Background: The American Academy of Pediatrics and the American Medical Association recommend storing firearms unloaded and locked up to minimize the chance of injury. Although these recommendations appeal to common sense, no study has yet addressed whether firearm storage practices influence the risk of unintentional firearm injury.
Methods: Negative binomial regression analyses were used to assess the cross sectional relation between firearm storage practices and rates of unintentional firearm death in the United States, controlling for rates of firearm prevalence, poverty and urbanization. Recently available state-level measures of household firearm prevalence and firearm storage practices were obtained from the 2002 Behavioral Risk Factor Surveillance System. Unintentional firearm death counts and population data came from the National Center for Health Statistics.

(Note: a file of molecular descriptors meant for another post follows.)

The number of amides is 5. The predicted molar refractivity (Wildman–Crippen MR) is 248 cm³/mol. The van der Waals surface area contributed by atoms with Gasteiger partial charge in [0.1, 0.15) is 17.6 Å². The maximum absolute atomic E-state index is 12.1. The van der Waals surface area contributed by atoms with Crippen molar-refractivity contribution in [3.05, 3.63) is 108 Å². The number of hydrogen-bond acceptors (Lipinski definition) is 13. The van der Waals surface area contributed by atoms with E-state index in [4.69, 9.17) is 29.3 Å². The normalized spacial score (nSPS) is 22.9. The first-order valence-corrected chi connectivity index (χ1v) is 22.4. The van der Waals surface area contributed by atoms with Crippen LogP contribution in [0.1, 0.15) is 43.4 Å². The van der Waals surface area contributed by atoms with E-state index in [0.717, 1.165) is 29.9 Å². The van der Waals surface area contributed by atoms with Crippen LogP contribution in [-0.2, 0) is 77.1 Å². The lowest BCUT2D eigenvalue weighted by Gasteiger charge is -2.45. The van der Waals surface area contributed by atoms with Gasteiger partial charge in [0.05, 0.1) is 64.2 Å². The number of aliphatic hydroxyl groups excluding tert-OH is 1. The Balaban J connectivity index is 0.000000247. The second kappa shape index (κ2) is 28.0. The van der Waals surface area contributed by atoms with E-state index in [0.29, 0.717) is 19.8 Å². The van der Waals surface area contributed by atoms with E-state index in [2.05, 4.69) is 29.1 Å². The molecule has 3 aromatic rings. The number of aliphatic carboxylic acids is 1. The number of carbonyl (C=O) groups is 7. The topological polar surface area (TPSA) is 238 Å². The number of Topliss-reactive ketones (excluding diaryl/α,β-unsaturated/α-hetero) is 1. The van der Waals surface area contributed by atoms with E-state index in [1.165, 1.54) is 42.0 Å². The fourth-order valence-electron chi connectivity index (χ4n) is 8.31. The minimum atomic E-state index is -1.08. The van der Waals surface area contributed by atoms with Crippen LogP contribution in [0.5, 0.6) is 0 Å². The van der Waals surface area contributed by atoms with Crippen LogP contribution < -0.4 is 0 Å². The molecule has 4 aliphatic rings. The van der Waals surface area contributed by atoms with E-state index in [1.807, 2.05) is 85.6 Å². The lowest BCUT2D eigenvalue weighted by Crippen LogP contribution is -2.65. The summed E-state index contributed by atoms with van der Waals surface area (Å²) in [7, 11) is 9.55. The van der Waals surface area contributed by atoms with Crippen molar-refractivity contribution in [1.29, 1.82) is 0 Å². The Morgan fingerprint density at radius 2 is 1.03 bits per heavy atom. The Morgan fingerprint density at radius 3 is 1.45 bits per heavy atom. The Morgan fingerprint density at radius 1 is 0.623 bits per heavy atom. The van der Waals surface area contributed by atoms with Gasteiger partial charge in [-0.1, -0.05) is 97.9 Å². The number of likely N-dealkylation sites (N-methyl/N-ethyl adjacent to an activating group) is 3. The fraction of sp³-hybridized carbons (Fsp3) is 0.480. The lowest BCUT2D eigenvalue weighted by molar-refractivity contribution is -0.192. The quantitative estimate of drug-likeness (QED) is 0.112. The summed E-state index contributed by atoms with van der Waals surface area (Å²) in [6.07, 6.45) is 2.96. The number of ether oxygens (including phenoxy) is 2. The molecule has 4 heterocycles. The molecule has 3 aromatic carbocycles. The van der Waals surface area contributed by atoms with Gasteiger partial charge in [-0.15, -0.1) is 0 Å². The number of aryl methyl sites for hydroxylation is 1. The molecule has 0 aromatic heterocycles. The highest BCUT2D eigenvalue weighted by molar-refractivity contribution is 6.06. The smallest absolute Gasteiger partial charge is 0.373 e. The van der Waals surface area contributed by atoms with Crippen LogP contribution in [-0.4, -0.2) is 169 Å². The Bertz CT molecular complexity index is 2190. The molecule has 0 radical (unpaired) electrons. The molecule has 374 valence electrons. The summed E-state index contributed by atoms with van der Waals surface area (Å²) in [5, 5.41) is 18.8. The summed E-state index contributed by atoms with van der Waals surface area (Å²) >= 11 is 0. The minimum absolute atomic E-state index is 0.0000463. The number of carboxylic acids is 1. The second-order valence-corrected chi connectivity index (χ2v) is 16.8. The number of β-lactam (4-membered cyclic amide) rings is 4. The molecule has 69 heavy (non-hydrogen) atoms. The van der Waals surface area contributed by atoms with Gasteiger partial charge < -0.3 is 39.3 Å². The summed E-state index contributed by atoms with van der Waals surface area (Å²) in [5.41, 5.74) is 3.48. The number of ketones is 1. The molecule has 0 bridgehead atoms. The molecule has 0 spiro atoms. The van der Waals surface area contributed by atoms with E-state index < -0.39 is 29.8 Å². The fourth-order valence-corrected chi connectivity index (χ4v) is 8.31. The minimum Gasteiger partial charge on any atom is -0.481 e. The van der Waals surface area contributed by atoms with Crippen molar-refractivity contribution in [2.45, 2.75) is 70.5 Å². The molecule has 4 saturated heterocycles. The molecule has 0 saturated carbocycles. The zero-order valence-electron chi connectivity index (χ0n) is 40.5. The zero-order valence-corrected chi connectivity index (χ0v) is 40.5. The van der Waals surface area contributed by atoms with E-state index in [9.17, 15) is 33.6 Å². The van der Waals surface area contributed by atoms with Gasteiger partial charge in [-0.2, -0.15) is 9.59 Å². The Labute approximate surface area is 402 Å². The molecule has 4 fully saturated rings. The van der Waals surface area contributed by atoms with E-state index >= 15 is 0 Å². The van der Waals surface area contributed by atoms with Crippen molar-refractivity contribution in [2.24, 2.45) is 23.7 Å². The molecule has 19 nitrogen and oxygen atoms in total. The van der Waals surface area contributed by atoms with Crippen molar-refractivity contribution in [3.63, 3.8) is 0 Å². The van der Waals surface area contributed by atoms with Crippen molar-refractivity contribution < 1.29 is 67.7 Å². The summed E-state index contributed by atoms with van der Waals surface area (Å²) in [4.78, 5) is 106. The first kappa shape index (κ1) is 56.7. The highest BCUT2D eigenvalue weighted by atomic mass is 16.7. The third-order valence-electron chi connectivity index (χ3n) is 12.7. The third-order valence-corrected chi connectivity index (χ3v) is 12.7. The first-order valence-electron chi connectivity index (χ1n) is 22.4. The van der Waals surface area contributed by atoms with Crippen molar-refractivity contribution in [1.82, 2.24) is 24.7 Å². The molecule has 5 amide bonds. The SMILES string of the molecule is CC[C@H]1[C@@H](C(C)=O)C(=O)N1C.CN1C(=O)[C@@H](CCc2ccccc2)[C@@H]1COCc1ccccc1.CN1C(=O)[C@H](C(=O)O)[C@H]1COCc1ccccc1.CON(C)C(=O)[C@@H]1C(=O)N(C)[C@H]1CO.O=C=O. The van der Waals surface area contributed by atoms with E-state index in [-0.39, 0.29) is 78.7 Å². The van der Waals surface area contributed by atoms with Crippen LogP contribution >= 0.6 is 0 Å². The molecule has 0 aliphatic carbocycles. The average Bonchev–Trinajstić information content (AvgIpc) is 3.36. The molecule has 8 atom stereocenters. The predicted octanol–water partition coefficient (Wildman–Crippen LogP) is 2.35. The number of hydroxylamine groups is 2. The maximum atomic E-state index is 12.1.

Results: Independent of firearm prevalence, urbanization, and poverty, a disproportionately large share of unintentional firearm fatalities occurred in states where gun owners were more likely to store their firearms loaded, the greatest risk occurring in states where loaded firearms were more likely to be stored unlocked.
Conclusion: Our findings provide empirical support for recommendations issued by the AMA and the AAP that firearms should be stored unloaded and locked, and suggest that promoting safer storage practices could save many lives.